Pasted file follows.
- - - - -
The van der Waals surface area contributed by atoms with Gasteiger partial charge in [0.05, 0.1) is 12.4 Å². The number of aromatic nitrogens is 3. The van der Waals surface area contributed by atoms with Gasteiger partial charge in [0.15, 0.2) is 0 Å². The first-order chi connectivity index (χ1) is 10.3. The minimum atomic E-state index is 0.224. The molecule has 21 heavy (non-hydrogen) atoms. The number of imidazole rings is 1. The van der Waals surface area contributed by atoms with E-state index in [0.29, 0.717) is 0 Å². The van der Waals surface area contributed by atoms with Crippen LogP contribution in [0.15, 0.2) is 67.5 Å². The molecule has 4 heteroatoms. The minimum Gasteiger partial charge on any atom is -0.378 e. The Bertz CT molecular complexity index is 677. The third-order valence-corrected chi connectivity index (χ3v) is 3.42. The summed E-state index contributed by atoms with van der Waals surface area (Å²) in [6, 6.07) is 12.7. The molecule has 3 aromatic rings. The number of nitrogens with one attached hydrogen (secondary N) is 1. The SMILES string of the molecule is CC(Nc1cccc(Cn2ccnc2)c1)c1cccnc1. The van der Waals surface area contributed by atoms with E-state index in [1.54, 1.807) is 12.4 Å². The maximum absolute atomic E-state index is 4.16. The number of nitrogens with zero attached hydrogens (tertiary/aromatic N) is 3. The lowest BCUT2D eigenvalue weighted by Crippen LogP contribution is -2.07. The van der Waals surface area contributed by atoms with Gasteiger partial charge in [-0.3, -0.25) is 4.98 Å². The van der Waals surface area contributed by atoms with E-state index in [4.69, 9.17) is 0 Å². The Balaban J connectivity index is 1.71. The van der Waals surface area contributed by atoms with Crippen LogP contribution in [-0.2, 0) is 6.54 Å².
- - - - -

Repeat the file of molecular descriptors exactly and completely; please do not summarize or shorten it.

The van der Waals surface area contributed by atoms with Gasteiger partial charge in [0.05, 0.1) is 12.4 Å². The number of aromatic nitrogens is 3. The van der Waals surface area contributed by atoms with Gasteiger partial charge in [0.15, 0.2) is 0 Å². The first-order chi connectivity index (χ1) is 10.3. The minimum atomic E-state index is 0.224. The molecule has 21 heavy (non-hydrogen) atoms. The number of imidazole rings is 1. The van der Waals surface area contributed by atoms with E-state index in [0.29, 0.717) is 0 Å². The van der Waals surface area contributed by atoms with Crippen LogP contribution in [0.15, 0.2) is 67.5 Å². The molecule has 4 heteroatoms. The minimum Gasteiger partial charge on any atom is -0.378 e. The Bertz CT molecular complexity index is 677. The third-order valence-corrected chi connectivity index (χ3v) is 3.42. The summed E-state index contributed by atoms with van der Waals surface area (Å²) in [6, 6.07) is 12.7. The molecule has 3 aromatic rings. The number of nitrogens with one attached hydrogen (secondary N) is 1. The SMILES string of the molecule is CC(Nc1cccc(Cn2ccnc2)c1)c1cccnc1. The van der Waals surface area contributed by atoms with E-state index in [1.54, 1.807) is 12.4 Å². The maximum absolute atomic E-state index is 4.16. The number of nitrogens with zero attached hydrogens (tertiary/aromatic N) is 3. The lowest BCUT2D eigenvalue weighted by Crippen LogP contribution is -2.07. The van der Waals surface area contributed by atoms with Gasteiger partial charge in [-0.3, -0.25) is 4.98 Å². The van der Waals surface area contributed by atoms with E-state index in [4.69, 9.17) is 0 Å². The Balaban J connectivity index is 1.71. The van der Waals surface area contributed by atoms with Crippen LogP contribution in [-0.2, 0) is 6.54 Å².